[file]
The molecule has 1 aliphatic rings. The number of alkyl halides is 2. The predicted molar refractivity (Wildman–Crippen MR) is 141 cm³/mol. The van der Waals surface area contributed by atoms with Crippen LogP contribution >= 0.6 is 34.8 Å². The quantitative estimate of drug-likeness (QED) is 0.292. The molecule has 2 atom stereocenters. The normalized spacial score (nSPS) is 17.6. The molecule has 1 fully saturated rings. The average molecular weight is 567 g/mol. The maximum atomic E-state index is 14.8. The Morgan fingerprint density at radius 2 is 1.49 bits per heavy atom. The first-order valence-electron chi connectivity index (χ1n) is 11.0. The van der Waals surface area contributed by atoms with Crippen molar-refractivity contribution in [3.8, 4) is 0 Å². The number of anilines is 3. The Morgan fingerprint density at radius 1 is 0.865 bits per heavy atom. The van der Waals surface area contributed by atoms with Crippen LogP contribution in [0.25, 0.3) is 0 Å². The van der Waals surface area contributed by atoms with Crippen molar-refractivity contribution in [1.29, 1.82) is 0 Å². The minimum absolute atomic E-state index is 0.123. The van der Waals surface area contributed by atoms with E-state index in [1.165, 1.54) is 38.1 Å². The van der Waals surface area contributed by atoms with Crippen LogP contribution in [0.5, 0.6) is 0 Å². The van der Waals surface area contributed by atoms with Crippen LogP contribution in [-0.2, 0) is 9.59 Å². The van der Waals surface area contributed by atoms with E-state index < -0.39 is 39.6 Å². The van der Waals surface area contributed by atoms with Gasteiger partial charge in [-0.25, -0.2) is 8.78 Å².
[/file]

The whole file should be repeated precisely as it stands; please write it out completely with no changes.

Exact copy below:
The molecule has 1 aliphatic rings. The number of alkyl halides is 2. The predicted molar refractivity (Wildman–Crippen MR) is 141 cm³/mol. The van der Waals surface area contributed by atoms with Crippen LogP contribution >= 0.6 is 34.8 Å². The quantitative estimate of drug-likeness (QED) is 0.292. The molecule has 2 atom stereocenters. The normalized spacial score (nSPS) is 17.6. The molecule has 1 fully saturated rings. The average molecular weight is 567 g/mol. The maximum atomic E-state index is 14.8. The Morgan fingerprint density at radius 2 is 1.49 bits per heavy atom. The first-order valence-electron chi connectivity index (χ1n) is 11.0. The van der Waals surface area contributed by atoms with Crippen molar-refractivity contribution in [3.8, 4) is 0 Å². The number of anilines is 3. The Morgan fingerprint density at radius 1 is 0.865 bits per heavy atom. The van der Waals surface area contributed by atoms with Crippen LogP contribution in [0.25, 0.3) is 0 Å². The van der Waals surface area contributed by atoms with Crippen molar-refractivity contribution in [1.29, 1.82) is 0 Å². The minimum absolute atomic E-state index is 0.123. The van der Waals surface area contributed by atoms with E-state index in [1.165, 1.54) is 38.1 Å². The van der Waals surface area contributed by atoms with Crippen LogP contribution in [0.5, 0.6) is 0 Å². The van der Waals surface area contributed by atoms with Crippen LogP contribution in [-0.2, 0) is 9.59 Å². The van der Waals surface area contributed by atoms with E-state index < -0.39 is 39.6 Å². The van der Waals surface area contributed by atoms with Gasteiger partial charge in [-0.25, -0.2) is 8.78 Å².